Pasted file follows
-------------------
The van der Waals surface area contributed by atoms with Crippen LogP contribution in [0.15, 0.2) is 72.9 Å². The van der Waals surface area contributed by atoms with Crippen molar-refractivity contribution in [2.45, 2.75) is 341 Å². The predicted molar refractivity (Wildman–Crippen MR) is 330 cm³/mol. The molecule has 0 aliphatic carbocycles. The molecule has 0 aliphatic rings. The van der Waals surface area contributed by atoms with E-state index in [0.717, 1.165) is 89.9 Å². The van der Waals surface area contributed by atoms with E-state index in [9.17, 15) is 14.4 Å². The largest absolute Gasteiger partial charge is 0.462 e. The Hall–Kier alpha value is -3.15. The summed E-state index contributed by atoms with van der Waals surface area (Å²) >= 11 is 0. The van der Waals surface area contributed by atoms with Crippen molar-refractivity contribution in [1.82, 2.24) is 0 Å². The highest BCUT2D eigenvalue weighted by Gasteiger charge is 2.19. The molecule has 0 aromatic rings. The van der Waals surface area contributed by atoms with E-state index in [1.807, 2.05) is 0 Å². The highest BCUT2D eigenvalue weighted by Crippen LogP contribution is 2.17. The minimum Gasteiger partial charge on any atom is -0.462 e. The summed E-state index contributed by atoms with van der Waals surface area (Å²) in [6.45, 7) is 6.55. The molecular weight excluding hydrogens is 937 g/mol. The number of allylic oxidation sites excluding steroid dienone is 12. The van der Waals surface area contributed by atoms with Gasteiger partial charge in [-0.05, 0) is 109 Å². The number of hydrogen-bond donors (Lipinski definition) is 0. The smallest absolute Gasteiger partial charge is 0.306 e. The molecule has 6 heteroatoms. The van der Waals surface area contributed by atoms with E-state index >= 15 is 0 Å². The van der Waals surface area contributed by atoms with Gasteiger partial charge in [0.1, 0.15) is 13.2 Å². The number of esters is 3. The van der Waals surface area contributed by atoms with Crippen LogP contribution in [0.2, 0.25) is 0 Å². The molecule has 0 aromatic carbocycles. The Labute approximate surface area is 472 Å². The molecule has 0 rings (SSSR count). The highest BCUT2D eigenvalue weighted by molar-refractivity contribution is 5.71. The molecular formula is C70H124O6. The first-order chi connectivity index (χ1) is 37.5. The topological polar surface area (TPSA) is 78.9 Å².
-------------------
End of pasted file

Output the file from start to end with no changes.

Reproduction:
The van der Waals surface area contributed by atoms with Crippen LogP contribution in [0.15, 0.2) is 72.9 Å². The van der Waals surface area contributed by atoms with Crippen molar-refractivity contribution in [2.45, 2.75) is 341 Å². The predicted molar refractivity (Wildman–Crippen MR) is 330 cm³/mol. The molecule has 0 aliphatic carbocycles. The molecule has 0 aliphatic rings. The van der Waals surface area contributed by atoms with E-state index in [0.717, 1.165) is 89.9 Å². The van der Waals surface area contributed by atoms with E-state index in [9.17, 15) is 14.4 Å². The largest absolute Gasteiger partial charge is 0.462 e. The Hall–Kier alpha value is -3.15. The summed E-state index contributed by atoms with van der Waals surface area (Å²) >= 11 is 0. The van der Waals surface area contributed by atoms with Crippen molar-refractivity contribution in [1.82, 2.24) is 0 Å². The highest BCUT2D eigenvalue weighted by Gasteiger charge is 2.19. The molecule has 0 aromatic rings. The van der Waals surface area contributed by atoms with E-state index in [1.807, 2.05) is 0 Å². The highest BCUT2D eigenvalue weighted by Crippen LogP contribution is 2.17. The minimum Gasteiger partial charge on any atom is -0.462 e. The summed E-state index contributed by atoms with van der Waals surface area (Å²) in [6.45, 7) is 6.55. The molecular weight excluding hydrogens is 937 g/mol. The number of allylic oxidation sites excluding steroid dienone is 12. The van der Waals surface area contributed by atoms with Gasteiger partial charge in [-0.05, 0) is 109 Å². The number of hydrogen-bond donors (Lipinski definition) is 0. The smallest absolute Gasteiger partial charge is 0.306 e. The molecule has 6 heteroatoms. The van der Waals surface area contributed by atoms with E-state index >= 15 is 0 Å². The van der Waals surface area contributed by atoms with Gasteiger partial charge in [0.1, 0.15) is 13.2 Å². The number of esters is 3. The van der Waals surface area contributed by atoms with Crippen LogP contribution in [0.2, 0.25) is 0 Å². The molecule has 0 aromatic carbocycles. The Labute approximate surface area is 472 Å². The molecule has 0 rings (SSSR count). The highest BCUT2D eigenvalue weighted by molar-refractivity contribution is 5.71. The molecular formula is C70H124O6. The first-order chi connectivity index (χ1) is 37.5. The topological polar surface area (TPSA) is 78.9 Å².